Up until thirty years ago, leukemia was considered a fatal disease. Fortunately nowadays, acute lymphoblastic leukemia, the most common type of childhood leukemia, is cured in over 80% of the patients. This means that most patients are ultimately cured and disease-free.
Significant progress has also been achieved in the treatment of solid tumors. In the past, when surgery was the only available treatment, survival rates were 0-20% and the surgery-related mortality was high. In the 1950s, radiotherapy was incorporated to the treatment of pediatric malignancies; the first positive results were observed for the management of Hodgkin lymphoma and Wilms’ tumor. In the 1960s, benefitting from the previous experience in the field of leukemia, chemotherapy was integrated to the treatment of solid tumors, in combination with surgery and radiotherapy. Over the following three decades, the combination of all these treatment modalities in collaborative, multicentric studies, led to increased survival rates for most pediatric solid tumors. In Spain, the average survival is as high as 80%. Over the last years, clinical trials have emerged as the best tool to evaluate the efficacy of new treatments for childhood cancer.
Leukemia is the most common cancer in children; it accounts for about one third of pediatric malignancies. Acute lymphoblastic leukemia (ALL) is the most frequent malignancy, with 80% of acute leukemias being ALL and 20% being acute myeloid leukemia (AML). The survival rates of patients with ALL has significantly increased over the last decades: from 20% in the 1960s to over 80% with current treatments.
In spite of these excellent results, there is still a small group of patients (10-20%) for which the available treatments fail. New therapeutic strategies should be designed for these patients, in order to improve their outcomes.
Brain tumors are the most frequent pediatric solid tumors, accounting for about 20% of all childhood cancer cases.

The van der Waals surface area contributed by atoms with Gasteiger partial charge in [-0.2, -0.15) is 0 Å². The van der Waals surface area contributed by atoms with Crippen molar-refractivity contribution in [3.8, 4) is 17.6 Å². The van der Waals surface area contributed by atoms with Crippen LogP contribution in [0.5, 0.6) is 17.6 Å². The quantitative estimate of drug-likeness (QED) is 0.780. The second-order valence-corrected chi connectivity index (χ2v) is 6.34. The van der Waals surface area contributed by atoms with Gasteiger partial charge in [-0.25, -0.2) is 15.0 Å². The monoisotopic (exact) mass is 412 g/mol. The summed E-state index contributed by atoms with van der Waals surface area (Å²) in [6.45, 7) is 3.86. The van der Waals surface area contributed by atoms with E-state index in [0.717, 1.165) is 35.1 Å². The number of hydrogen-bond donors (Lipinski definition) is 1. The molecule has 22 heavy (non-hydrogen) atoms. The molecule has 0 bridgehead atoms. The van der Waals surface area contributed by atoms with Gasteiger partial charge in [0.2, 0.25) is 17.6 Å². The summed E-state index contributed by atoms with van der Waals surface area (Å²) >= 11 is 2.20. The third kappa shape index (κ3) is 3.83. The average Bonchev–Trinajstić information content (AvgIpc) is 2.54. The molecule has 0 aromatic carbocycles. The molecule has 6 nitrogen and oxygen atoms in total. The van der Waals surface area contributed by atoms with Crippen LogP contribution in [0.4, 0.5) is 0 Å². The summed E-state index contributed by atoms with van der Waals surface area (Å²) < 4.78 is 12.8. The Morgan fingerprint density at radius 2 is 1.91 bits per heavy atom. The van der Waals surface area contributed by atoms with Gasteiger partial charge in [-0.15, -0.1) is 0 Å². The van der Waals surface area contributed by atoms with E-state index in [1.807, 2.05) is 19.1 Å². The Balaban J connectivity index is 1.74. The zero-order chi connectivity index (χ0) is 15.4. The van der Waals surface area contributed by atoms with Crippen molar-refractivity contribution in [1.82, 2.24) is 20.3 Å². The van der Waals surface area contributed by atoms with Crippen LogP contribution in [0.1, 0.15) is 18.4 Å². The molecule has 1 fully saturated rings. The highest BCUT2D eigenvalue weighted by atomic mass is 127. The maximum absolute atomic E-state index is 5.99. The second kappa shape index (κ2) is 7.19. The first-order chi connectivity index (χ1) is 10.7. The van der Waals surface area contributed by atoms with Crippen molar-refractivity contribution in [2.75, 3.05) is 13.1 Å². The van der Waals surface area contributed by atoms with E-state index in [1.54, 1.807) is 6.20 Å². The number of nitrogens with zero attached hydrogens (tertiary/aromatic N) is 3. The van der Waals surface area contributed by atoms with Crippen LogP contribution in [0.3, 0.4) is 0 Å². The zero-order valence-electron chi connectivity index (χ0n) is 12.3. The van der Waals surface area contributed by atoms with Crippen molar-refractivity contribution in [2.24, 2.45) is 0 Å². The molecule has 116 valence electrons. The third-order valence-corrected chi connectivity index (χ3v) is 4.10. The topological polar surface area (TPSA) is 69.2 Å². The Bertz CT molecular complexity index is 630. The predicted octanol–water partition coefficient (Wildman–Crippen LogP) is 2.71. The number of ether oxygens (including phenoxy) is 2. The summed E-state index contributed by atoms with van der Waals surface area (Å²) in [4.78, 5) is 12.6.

Over the last years, the diagnostic tools such as neuro-imaging, immunohistochemistry and molecular diagnosis, have been improved. Furthermore, the surgical treatments have been refined, and the new radiotherapy techniques have reduced long-term sequelae. However, there is still room for improvement: the outcome of this group of patients remains dismal, with their survival rates being the lowest among children with cancer.
The most relevant pediatric bone tumors are osteosarcoma and Ewing sarcoma. According to the national tumor registry (RETI-SEHOP), bone tumors account for about 7% of all pediatric tumors in Spain.
Up until recently, the results obtained in the treatment of these tumors were discouraging. Nevertheless, over the last years, the combination of surgery, systemic chemotherapy and radiotherapy, has significantly improved the outcome of these tumors.
The use of neoadjuvant therapies has led to more conservative surgical treatments.
TUMORS OF THE SYMPATHETIC NERVOUS SYSTEM
Neuroblastoma accounts for about 8-10% of all pediatric tumors. The mean age at diagnosis is 22 months; 40% of children are diagnosed before one year of age, 80% before four years of age, and 97% before ten years of age.
Local tumors usually have a very good prognosis; the biological features of the tumor determine the outcome and the treatment strategy. Unfortunately, the outcome of metastatic neuroblastoma continues to be dismal, posing a major challenge in the field of pediatric oncology.
Wilms’ tumor is the most frequent renal tumor, accounting for 6% of all pediatric tumors. The highest incidence occurs in young children (1-5 years old), particularly in 2-3 year-old children.
Wilms’ tumor is an embryonal tumor, and has the potential ability to become metastatic. However, it is very sensitive to both chemotherapy and radiotherapy, and hence the chances of curing the disease are high. In fact, over 90% of children with Wilms’ tumor can be cured nowadays.